Is too much education detrimental to the behaviour of African women?

Have you ever met or been in a close relationship with an African woman who has a bachelor’s, master’s or Ph.D. Degree? How would you describe her behaviour in a general point of view? Did you notice anything strange?

I am a staunch supporter of education for the African woman because, throughout the years, she has been neglected and subjected to seclusion in every aspect of life. I have always loved the idea of Africans using education to uplift ourselves. This modern generation of African women view education as a means of looking down on others and advocating for the most unnecessary issues. Why are educated African women not clamouring for an end to poverty in Africa? Statistics all around the world show that black women who are too trained pursue careers more than starting a family. Some even say they don’t need a man when asked about their love life.

Unfortunately, for some of these women who have all sorts of degrees, they develop a terrible attitude. Some don’t understand the meaning of the word “Education,” as its purpose is to help build character as you learn about different cultures and languages. When you have an education, you can fulfil the basic needs in life.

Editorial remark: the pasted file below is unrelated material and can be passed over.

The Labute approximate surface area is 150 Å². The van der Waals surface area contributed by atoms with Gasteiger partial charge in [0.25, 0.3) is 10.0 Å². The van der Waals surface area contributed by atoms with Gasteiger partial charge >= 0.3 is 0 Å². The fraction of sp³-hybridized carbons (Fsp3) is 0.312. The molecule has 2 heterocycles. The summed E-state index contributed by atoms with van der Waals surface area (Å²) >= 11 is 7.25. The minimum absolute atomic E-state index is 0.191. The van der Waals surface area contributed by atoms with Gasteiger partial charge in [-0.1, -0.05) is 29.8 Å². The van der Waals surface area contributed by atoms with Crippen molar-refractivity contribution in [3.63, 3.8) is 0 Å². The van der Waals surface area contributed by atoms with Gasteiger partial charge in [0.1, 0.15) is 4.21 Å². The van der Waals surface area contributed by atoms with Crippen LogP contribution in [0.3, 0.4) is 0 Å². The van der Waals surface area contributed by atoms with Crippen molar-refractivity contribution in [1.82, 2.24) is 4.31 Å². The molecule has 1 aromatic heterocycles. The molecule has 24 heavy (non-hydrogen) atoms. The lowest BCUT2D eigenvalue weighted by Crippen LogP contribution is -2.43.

You are taught to get dressed, learn self-care and apply practical life skills. But when these educated African women acquire one, they instead develop an attitude of bringing others down who do not have or have a less degree status than theirs. Some use it to control their husbands who have lesser degrees; they see their view as being the most important of all rather than collectively.

Single women in Africa consist of those who claim to be too educated, thinking that the only ones who deserve them must be a man of their equal or higher status. In America, there is also a high rate of single, educated women, mostly in the black community. If this continues, it demolishes the strong African family bond we used to have. I am not against education for African women, but I am against the way they have misused the knowledge they acquired. It does not serve the real purpose; instead, it’s destroying the gap between the African man and woman. We can use this acquired knowledge of ours to uplift others and, most importantly, improve the society, which is, presently, broken. As always, it’s my opinion.


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